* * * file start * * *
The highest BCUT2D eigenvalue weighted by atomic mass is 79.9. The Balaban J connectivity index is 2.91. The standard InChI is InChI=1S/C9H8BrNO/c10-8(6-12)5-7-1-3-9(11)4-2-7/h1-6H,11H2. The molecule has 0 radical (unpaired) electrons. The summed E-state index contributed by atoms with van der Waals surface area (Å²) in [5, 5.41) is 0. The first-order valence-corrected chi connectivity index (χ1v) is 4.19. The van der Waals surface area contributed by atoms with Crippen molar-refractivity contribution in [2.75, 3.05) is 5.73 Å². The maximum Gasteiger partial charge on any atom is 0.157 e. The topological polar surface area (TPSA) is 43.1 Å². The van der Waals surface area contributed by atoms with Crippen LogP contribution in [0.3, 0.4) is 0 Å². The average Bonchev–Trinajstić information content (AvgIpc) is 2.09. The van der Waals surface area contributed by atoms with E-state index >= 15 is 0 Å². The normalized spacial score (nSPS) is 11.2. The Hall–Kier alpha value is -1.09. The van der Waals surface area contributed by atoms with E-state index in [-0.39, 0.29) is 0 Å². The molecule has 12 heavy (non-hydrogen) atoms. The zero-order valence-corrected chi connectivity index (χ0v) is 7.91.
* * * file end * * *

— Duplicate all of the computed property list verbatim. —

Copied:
The highest BCUT2D eigenvalue weighted by atomic mass is 79.9. The Balaban J connectivity index is 2.91. The standard InChI is InChI=1S/C9H8BrNO/c10-8(6-12)5-7-1-3-9(11)4-2-7/h1-6H,11H2. The molecule has 0 radical (unpaired) electrons. The summed E-state index contributed by atoms with van der Waals surface area (Å²) in [5, 5.41) is 0. The first-order valence-corrected chi connectivity index (χ1v) is 4.19. The van der Waals surface area contributed by atoms with Crippen molar-refractivity contribution in [2.75, 3.05) is 5.73 Å². The maximum Gasteiger partial charge on any atom is 0.157 e. The topological polar surface area (TPSA) is 43.1 Å². The van der Waals surface area contributed by atoms with Crippen LogP contribution in [0.3, 0.4) is 0 Å². The average Bonchev–Trinajstić information content (AvgIpc) is 2.09. The van der Waals surface area contributed by atoms with E-state index >= 15 is 0 Å². The normalized spacial score (nSPS) is 11.2. The Hall–Kier alpha value is -1.09. The van der Waals surface area contributed by atoms with E-state index in [-0.39, 0.29) is 0 Å². The molecule has 12 heavy (non-hydrogen) atoms. The zero-order valence-corrected chi connectivity index (χ0v) is 7.91.